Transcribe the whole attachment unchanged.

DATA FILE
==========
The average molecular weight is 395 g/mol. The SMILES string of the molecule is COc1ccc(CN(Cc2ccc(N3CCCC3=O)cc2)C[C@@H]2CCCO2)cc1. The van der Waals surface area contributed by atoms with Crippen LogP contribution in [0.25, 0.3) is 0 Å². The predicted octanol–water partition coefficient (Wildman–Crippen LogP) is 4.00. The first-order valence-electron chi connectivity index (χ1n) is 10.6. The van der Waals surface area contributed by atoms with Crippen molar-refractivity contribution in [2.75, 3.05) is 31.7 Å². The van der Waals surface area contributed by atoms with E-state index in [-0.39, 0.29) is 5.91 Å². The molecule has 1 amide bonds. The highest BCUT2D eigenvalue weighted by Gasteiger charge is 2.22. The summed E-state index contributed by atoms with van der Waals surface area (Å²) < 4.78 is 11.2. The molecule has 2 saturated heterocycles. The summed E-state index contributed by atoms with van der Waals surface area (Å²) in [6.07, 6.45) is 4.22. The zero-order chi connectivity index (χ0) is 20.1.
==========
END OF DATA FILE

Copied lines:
The average molecular weight is 395 g/mol. The SMILES string of the molecule is COc1ccc(CN(Cc2ccc(N3CCCC3=O)cc2)C[C@@H]2CCCO2)cc1. The van der Waals surface area contributed by atoms with Crippen LogP contribution in [0.25, 0.3) is 0 Å². The predicted octanol–water partition coefficient (Wildman–Crippen LogP) is 4.00. The first-order valence-electron chi connectivity index (χ1n) is 10.6. The van der Waals surface area contributed by atoms with Crippen molar-refractivity contribution in [2.75, 3.05) is 31.7 Å². The van der Waals surface area contributed by atoms with E-state index in [-0.39, 0.29) is 5.91 Å². The molecule has 1 amide bonds. The highest BCUT2D eigenvalue weighted by Gasteiger charge is 2.22. The summed E-state index contributed by atoms with van der Waals surface area (Å²) < 4.78 is 11.2. The molecule has 2 saturated heterocycles. The summed E-state index contributed by atoms with van der Waals surface area (Å²) in [6.07, 6.45) is 4.22. The zero-order chi connectivity index (χ0) is 20.1.